When a reference is made before the Board, certain consequences ensue, the proceedings for the winding up of a company or for execution of distress or the like against the property of the company or for the appointment of a receiver would not continue. Even, no suit for recovery of money or for the enforcement of any security or of any guarantee shall lie or be proceeded with further, save and except with the consent of the Board or the appellate authority.

Section 22A, however, permits the Board to pass certain conditional orders. Upon receipt of a reference, the Board has no other option but to make an inquiry, of course, therefor the reference is to be registered, upon scrutiny thereof. The imperative character of an inquiry at the hands of the Board is inherent in the scheme of the Act. The legislative intention therefor is clear and explicit. The consequences flowing from registration of a reference necessarily would mean initiation of an inquiry which would include investigation into facts, causes and effects thereof. Act No. 12 of 1994 amending SICA also specified the main features of the amendments to be as under:

"(a) jurisdictional amendments which redefine the category of the companies coming within the purview of the Act, and the options which are available for revival, rehabilitation or winding up of sick industries companies;

(b) amendments to enhance the effectiveness of Board;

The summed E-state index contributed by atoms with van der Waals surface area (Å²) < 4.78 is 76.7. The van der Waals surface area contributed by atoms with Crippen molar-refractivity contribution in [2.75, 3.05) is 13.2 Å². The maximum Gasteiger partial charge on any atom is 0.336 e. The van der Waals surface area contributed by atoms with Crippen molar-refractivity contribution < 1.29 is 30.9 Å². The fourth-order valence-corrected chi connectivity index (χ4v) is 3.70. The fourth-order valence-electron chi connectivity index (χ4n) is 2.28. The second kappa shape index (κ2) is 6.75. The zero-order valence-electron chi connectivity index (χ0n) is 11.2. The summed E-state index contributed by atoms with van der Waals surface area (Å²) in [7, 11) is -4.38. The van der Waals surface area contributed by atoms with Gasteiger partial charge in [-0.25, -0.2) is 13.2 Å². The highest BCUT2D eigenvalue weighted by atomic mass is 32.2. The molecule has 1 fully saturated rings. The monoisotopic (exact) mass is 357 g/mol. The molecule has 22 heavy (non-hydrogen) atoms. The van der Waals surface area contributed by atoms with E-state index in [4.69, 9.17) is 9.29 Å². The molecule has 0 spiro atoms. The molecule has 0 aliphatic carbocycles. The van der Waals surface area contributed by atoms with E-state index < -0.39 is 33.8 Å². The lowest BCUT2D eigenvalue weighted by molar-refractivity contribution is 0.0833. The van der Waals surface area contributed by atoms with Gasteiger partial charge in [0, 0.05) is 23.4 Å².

(c) amendments which seek to remove certain ambiguities and strengthen internal coherence of the Act by redefining certain provisions which are clarificatory in nature." Section 19A of SICA as inserted in the year 1994, although may be held to be clarificatory in nature, however, confers a special power to pass an order envisaged thereunder. Section 19A does not empower the Board to direct sale of the assets at the stage of enquiry. Section 22(1) and 22(3) again would, however, be applicable where an inquiry under Section 16 is pending. Whereas under sub-section (1) of Section 22 no specific order is required to be passed by the Board; it is necessary, in respect of the matters enumerated under sub-section (3) of Section 22 thereof.

Although for the aforementioned purpose, it may not be imperative that such an order be passed only in terms of a scheme, as was submitted by Mr. Sundaram, but it is true that application of mind on the part of the Board in relation thereto is necessary.

It is difficult to accept the submission of the learned Senior Counsel that sub-section (3) of Section 22 of SICA deals only with contractual obligations. The expression "award, standing orders or other instruments" in our considered view does not refer only to a contractual obligation which is binding on the company, but also liabilities thereunder.

The expression "award" has a distinct connotation. It envisages a binding decision of a judicial or a quasi judicial authority. It may be an arbitral award. It may also be an award under Section 10A of the Industrial Disputes Act, 1947, or one made by the Labour Court or an Industrial Tribunal. An award of a quasi judicial or judicial authority may provide for a binding decision on the company.

Meaning of the term "award" in our opinion cannot be restricted to a contractual obligation inasmuch as by its very nature a third party intervention, for resolution of disputes between the parties where company is a party, is envisaged. Even a 'settlement' arrived at by and between the parties thereto would be binding, inter alia, in terms of the provisions of Section 18 of the Industrial Disputes Act, 1947.